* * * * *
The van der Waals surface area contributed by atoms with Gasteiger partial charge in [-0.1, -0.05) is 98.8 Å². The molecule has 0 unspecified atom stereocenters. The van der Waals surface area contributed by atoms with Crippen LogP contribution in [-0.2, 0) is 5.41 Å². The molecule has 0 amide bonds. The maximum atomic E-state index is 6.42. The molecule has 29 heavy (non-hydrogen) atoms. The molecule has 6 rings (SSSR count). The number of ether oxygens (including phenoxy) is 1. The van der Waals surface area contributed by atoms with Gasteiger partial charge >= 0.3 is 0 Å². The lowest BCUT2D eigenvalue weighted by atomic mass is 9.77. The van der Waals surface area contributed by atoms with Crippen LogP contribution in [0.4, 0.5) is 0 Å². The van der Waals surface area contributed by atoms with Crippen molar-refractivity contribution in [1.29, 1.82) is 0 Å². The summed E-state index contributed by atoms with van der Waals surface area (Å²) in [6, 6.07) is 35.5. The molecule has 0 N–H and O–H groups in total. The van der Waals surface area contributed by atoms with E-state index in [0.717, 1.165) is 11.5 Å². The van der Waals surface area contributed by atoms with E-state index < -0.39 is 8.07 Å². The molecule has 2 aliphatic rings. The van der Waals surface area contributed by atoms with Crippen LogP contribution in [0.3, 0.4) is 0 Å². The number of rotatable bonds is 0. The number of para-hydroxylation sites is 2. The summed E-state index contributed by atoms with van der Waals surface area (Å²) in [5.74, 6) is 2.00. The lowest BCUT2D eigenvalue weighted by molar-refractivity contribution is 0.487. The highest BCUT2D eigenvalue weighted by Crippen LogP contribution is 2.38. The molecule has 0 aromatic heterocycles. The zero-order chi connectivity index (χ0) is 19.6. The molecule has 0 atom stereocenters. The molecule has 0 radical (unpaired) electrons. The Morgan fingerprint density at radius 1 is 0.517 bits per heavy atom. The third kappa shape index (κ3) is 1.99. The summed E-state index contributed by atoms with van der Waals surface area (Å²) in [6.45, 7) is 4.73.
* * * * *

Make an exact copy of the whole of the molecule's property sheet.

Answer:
The van der Waals surface area contributed by atoms with Gasteiger partial charge in [-0.1, -0.05) is 98.8 Å². The molecule has 0 unspecified atom stereocenters. The van der Waals surface area contributed by atoms with Crippen LogP contribution in [-0.2, 0) is 5.41 Å². The molecule has 0 amide bonds. The maximum atomic E-state index is 6.42. The molecule has 29 heavy (non-hydrogen) atoms. The molecule has 6 rings (SSSR count). The number of ether oxygens (including phenoxy) is 1. The van der Waals surface area contributed by atoms with Gasteiger partial charge >= 0.3 is 0 Å². The lowest BCUT2D eigenvalue weighted by atomic mass is 9.77. The van der Waals surface area contributed by atoms with Crippen LogP contribution in [0.4, 0.5) is 0 Å². The van der Waals surface area contributed by atoms with Crippen molar-refractivity contribution in [1.29, 1.82) is 0 Å². The summed E-state index contributed by atoms with van der Waals surface area (Å²) in [6, 6.07) is 35.5. The molecule has 0 N–H and O–H groups in total. The van der Waals surface area contributed by atoms with E-state index in [0.717, 1.165) is 11.5 Å². The van der Waals surface area contributed by atoms with E-state index < -0.39 is 8.07 Å². The molecule has 2 aliphatic rings. The van der Waals surface area contributed by atoms with Crippen LogP contribution in [0.3, 0.4) is 0 Å². The number of rotatable bonds is 0. The number of para-hydroxylation sites is 2. The summed E-state index contributed by atoms with van der Waals surface area (Å²) in [5.74, 6) is 2.00. The lowest BCUT2D eigenvalue weighted by molar-refractivity contribution is 0.487. The highest BCUT2D eigenvalue weighted by Crippen LogP contribution is 2.38. The molecule has 0 aromatic heterocycles. The zero-order chi connectivity index (χ0) is 19.6. The molecule has 0 atom stereocenters. The molecule has 0 radical (unpaired) electrons. The Morgan fingerprint density at radius 1 is 0.517 bits per heavy atom. The third kappa shape index (κ3) is 1.99. The summed E-state index contributed by atoms with van der Waals surface area (Å²) in [6.45, 7) is 4.73.